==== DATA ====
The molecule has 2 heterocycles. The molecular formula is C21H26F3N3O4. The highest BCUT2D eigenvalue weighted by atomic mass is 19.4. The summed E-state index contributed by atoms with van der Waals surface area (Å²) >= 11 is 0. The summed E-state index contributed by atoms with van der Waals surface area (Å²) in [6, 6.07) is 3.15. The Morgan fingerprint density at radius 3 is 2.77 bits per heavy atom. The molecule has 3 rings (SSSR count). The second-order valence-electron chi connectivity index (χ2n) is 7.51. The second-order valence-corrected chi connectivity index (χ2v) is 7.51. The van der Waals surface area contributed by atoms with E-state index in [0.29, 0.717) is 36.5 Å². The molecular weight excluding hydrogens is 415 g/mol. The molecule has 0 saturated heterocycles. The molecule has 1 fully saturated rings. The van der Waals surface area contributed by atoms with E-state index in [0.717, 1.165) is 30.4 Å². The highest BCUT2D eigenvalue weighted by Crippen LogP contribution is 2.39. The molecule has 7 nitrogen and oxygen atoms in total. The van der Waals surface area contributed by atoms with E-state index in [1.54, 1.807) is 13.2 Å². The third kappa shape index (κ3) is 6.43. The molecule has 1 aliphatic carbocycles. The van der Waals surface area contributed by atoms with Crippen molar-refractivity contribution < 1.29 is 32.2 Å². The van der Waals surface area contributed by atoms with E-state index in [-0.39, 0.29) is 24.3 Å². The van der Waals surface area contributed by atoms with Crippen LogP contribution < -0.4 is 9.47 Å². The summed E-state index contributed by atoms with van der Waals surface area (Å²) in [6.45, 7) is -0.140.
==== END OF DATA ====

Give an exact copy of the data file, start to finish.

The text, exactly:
The molecule has 2 heterocycles. The molecular formula is C21H26F3N3O4. The highest BCUT2D eigenvalue weighted by atomic mass is 19.4. The summed E-state index contributed by atoms with van der Waals surface area (Å²) >= 11 is 0. The summed E-state index contributed by atoms with van der Waals surface area (Å²) in [6, 6.07) is 3.15. The Morgan fingerprint density at radius 3 is 2.77 bits per heavy atom. The molecule has 3 rings (SSSR count). The second-order valence-electron chi connectivity index (χ2n) is 7.51. The second-order valence-corrected chi connectivity index (χ2v) is 7.51. The van der Waals surface area contributed by atoms with E-state index in [0.29, 0.717) is 36.5 Å². The molecular weight excluding hydrogens is 415 g/mol. The molecule has 0 saturated heterocycles. The molecule has 1 fully saturated rings. The van der Waals surface area contributed by atoms with E-state index in [0.717, 1.165) is 30.4 Å². The highest BCUT2D eigenvalue weighted by Crippen LogP contribution is 2.39. The molecule has 7 nitrogen and oxygen atoms in total. The van der Waals surface area contributed by atoms with E-state index in [1.54, 1.807) is 13.2 Å². The third kappa shape index (κ3) is 6.43. The molecule has 1 aliphatic carbocycles. The van der Waals surface area contributed by atoms with Crippen molar-refractivity contribution < 1.29 is 32.2 Å². The van der Waals surface area contributed by atoms with E-state index in [-0.39, 0.29) is 24.3 Å². The van der Waals surface area contributed by atoms with Crippen LogP contribution < -0.4 is 9.47 Å². The summed E-state index contributed by atoms with van der Waals surface area (Å²) in [6.45, 7) is -0.140.